Early Literacy

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Raising a Reader Starts at Birth! 
It’s never too early to get children excited about words, and what learning to read can mean. Our storytimes, picture book collections, videos and unique games give tots the building blocks to become readers for life.

From the time they are infants, children learn language and other important skills that will help them enter kindergarten ready to learn to read. Learning to read begins before children enter school.

Parents and care-givers are a child’s first and best teacher. You know more about your child than anyone else. Your child will learn best by doing things with you! If English is not your first language, speak to the child in the language you know best.

The best way to help children get ready to read are talking, singing, reading, writing, and playing together. It is easy to make these practices part of your everyday routine. Have fun with these activities so that your child wants to do them again and again!

  • Talking helps your child get ready to read. You can have a conversation about what is happening in your day. Ask your child questions and expand on what your child says. Take turns and give your child lots of time to make comments and express ideas.

  • Singing is a natural way to learn about language. Songs help children develop listening skills and pay attention to the rhymes and rhythms of spoken language. Songs break down words so that children can hear the individual syllables. This is an important pre-reading skill. You can clap along to the syllables in words.

  • Reading together is the single most important way to help your child get ready to read. Shared reading develops a love of reading and an appreciation of books. A child’s interest in reading is an important predictor of later reading achievement.

  • Playing helps children think symbolically and develop language skills. Dramatic play helps build narrative skills as children make up a story about what they are doing. Playing with your child can be a great way to prompt conversation.

  • Writing can include activities like scribbling with crayons and tracing letters in the sand with a stick. It builds fine motor skills. Writing things for your child, like writing their name on their artwork, teaches children about letters, a pre-reading skill called “letter knowledge”.

Early Learning resources include:

  • Storytimes for five different age ranges (see calendar for dates and locations), developed using Every Child Ready to Read II early literacy curriculum and California Dept. of Education standards for Kindergarten Readiness.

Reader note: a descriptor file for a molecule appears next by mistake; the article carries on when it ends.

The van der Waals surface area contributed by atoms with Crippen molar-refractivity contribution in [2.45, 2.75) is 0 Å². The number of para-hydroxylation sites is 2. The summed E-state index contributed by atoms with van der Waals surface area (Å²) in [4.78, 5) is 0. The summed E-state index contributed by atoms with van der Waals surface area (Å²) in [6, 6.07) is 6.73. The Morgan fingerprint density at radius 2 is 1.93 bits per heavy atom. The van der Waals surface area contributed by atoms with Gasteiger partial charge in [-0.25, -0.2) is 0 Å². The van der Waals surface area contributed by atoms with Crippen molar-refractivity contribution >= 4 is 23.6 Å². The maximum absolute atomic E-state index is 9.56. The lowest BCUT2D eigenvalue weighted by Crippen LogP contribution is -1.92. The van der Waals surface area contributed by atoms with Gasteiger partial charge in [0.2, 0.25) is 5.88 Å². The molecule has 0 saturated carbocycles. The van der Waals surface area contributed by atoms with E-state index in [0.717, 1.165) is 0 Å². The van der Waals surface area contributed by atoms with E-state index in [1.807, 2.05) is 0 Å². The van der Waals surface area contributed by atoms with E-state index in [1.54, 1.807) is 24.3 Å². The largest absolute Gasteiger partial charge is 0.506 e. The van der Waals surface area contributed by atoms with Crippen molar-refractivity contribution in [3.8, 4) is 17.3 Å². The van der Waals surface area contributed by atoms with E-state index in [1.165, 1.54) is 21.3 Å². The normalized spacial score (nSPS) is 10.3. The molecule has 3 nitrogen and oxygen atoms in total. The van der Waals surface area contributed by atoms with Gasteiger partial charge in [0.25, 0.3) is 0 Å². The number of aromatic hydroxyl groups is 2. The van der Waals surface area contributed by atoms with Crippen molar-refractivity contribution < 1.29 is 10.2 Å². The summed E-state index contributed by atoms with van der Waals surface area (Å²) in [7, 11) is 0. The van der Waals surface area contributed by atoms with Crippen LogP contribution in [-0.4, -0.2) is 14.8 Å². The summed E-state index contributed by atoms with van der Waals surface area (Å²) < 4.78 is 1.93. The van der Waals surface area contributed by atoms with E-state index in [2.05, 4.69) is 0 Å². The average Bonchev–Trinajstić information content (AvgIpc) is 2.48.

• Extensive collections with high-quality picture books, nonfiction, and toddler books for little hands - take home up to 50 items with your library card!
  • Toys and play areas to encourage dramatic play, exploration, and learning about the world.
  • Early Literacy Calendars developed by our children's librarians to encourage daily use of the five practices of early literacy.
  • The 1,000 Books Before Kindergarten program is a nationwide initiative encouraging parents and caregivers to read 1,000 books to their young learners before kindergarten.
  • Stories to Go are themed bilingual kits with resources for childcare providers to host high-quality storytimes.

The Sonoma County Library offers a wide variety of opportunities for you to talk, play, read, write, and sing with us. Visit your local branch to explore!

Sonoma County Library Survey Work

In May and June 2019, Sonoma County Library staff distributed surveys to program participants to collect data and insights about how their early childhood literacy services and programs are supporting community needs. Sonoma County Library surveyed patrons using the Project Outcome Early Childhood Literacy Survey, which measures the impact of services designed to improve early literacy and learning skills to prepare children ages 0-5 to succeed in school. A total of 159 survey responses were collected.

Of the percentage of parents or caregivers surveyed who either agreed or strongly agreed that they benefited from the service or program:

  • 95% learned something they can share with their children
  • 91% intend to spend more time interacting with their children
  • 93% felt more confident helping their children learn
  • 95% were more aware of resources and services provided by the library

Click this link to review the full results of the 2019 Early Literacy Storytimes Survey.

Tips for Storytime Success

For many children this will be their first group experience. The following tips will help to make it a happy one:

  • Participate! Please join in the activities and save interactions with other parents until after the program. Model the same behavior that you expect from your child.
  • Minimize distractions. Plan to arrive early. Food and toys should be put away, and cell phones should be silenced before the program begins.
  • Be prepared for bad days.  If your child becomes very restless or uncooperative, please step outside the program space for a few moments to regroup. 
  • Bring it back home.  Plan to check out books each week for your child to extend the story sharing experience at home.
  • Relax, it is not expected that your child will sit still and participate in every activity. 
  • Ask for help. Our storytimes are geared for specific developmental levels (baby, toddler, preschool). Library staff is available to assist you in selecting which program is right for your child, to guide you in choosing appropriate books and materials, and to provide information about other library services.
  • Visits from groups. Our weekly storytimes are designed for children and their parents. Arrangements for daycare, school or other group visits should be made in advance.